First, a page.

I trawled the web to see what was happening and it appeared that the only way to record effectively now was going straight to digital, the industry standard system being 'Pro Tools'.
I am a tone fanatic and love a great sounding recording which, of course, is down to a multitude of factors. To me the main ones are: the use of analogue consoles, mic amps, compressors and good old fashioned tape, especially when you push it to the limits of compression; my favourite producers, George Massenburg and Daniel Lanois, love the stuff.
So previously, I had always steered away from the evil digital, as to me it (then) it sounded hard and glassy but following long conversations it seemed that it was the way to go: a lot has changed over the last 20 years :-) If nothing else it was much more economical in terms of time and materials.
Following a tour of the studios on Island I decided that I really need to 'go across' as non had the facilities I was expecting or used to, with only one having a version of Pro Tools.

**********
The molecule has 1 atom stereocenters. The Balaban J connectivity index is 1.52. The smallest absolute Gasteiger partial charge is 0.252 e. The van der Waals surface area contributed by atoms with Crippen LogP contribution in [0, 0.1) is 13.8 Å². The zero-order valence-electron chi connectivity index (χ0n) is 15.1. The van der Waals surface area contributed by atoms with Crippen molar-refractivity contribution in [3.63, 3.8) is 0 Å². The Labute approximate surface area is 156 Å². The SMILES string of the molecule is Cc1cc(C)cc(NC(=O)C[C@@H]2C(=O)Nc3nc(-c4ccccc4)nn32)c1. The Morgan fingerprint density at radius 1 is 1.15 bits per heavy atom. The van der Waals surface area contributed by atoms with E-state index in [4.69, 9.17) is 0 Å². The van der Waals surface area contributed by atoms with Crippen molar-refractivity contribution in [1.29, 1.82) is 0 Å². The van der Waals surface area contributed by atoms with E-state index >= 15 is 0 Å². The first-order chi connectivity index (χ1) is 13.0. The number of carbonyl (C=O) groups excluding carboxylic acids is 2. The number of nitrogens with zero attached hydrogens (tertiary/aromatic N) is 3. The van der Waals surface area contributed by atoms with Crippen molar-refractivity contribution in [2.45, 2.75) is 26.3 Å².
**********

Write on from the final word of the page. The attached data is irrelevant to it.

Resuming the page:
Where was all the lovely old outboard gear, microphones and consoles? I guess on an Island of 80,000 people there is only a limited market so it's uneconomical to create a world class studio...
Of course I had used a lot of studios in the UK but many had closed. So before contacting those 'still sanding', I thought it would be a good idea to ask my UK drummer and ace session player, Kev Whitehead, if he knew anywhere: he told me of Gracieland...